Nottingham is first official city to take zero-tolerance stand on female genital mutilation

Market Square

Nottingham is the first city in the UK to officially declare a zero-tolerance stance on female genital mutilation.

The declaration was made in September at a full council meeting and Nottingham was attributed with City of Zero-Tolerance to Female Genital Mutilation (FGM) status.

It is believed over 60,000 people are at risk of abuse in this country.

FGM is where the female genitals are deliberately cut and represents a risk to physical health, mental health and the quality of life for young women across the UK.

Nottingham in Parliament day took place last week (Tuesday, 25 October) and, as part of the event, people from across the country came together to hear how Nottingham is leading the way on work to end FGM.

The Alfreton Road-based Mojatu Foundation lead the awareness campaign.

We need to talk more about this issue and support survivors

Valentine Nkoyo, director of the foundation and chair of the Nottingham Community FGM Steering Group, believes last week’s event was a great success.

She said: “It was amazing to see so many people who want to take a strong stand against FGM.

“The news that Nottingham will be the first city of zero-tolerance is wonderful. It will accelerate our momentum in tackling FGM in Nottingham and beyond.”

Valentine added: “We need to talk more about this issue and support survivors. I hope other cities look to Nottingham and see all the hard work groups in the city are doing to stop this practice. We are happy to support them to go through the process.”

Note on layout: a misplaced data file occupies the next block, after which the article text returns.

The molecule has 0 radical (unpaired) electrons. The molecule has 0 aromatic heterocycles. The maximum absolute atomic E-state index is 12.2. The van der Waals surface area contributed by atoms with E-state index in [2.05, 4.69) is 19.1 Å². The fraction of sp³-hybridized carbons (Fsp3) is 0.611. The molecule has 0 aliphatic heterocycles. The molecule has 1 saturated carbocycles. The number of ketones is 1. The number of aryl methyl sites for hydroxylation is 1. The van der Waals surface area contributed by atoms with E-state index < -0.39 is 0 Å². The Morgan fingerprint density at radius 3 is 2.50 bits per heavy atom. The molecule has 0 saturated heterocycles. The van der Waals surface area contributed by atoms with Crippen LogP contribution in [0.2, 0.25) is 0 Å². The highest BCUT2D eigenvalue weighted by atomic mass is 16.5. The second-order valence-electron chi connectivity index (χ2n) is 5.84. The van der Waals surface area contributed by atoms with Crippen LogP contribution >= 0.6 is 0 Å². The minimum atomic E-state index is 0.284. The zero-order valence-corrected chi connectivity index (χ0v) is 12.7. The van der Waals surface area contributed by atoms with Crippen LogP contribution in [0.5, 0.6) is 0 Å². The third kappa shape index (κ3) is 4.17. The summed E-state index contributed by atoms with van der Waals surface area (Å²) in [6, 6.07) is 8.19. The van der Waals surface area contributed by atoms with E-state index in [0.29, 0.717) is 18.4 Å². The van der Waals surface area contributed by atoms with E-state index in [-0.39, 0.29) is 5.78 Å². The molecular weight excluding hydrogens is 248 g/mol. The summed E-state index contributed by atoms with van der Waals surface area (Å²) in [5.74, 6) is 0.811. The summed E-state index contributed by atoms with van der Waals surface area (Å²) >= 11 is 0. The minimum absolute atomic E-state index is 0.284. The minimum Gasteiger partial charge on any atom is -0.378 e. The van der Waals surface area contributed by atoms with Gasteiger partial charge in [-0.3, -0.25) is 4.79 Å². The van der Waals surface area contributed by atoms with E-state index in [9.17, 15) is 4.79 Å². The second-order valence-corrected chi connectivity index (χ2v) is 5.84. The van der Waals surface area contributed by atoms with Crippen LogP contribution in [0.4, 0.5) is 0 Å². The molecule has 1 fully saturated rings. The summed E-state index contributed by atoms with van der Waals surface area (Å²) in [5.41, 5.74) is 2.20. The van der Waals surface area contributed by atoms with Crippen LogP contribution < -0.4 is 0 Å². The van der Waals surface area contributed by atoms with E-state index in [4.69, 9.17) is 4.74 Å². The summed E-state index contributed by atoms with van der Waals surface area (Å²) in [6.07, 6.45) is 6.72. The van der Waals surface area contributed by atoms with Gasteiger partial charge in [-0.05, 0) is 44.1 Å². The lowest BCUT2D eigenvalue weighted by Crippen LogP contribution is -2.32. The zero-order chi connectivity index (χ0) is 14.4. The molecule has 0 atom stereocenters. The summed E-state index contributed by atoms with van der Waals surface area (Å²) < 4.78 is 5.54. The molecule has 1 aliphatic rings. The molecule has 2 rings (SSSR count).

Sheriff of Nottingham, councillor Jackie Morris, has been working closely with the foundation to help end the practice in the city.

“Female genital mutilation is something that people think shouldn’t be talked about but that’s partly what makes the practice continue,” she said.

“We need to talk about this issue and we want people to understand that this practice is not accepted both in the city but across the world.

“It was great to see so many people at the FGM event in parliament and hear from the charities who work with survivors, to the leaders who are fighting to stop this from happening.”

Medal-winning Paralympians, leading business figures, MPs and diplomats joined forces for Nottingham in Parliament day – a festival of research, debate and showcases led by the University of Nottingham.

Cllr Morris added: “No child should ever be subjected to FGM, and the practise is now a criminal offence.

“There are support services in place for adult survivors and people shouldn’t feel scared or embarrassed to come forward for help.

“Nottingham City Council has worked to make sure front line staff are aware of this issue and we as a city will be taking a zero-tolerance approach.”


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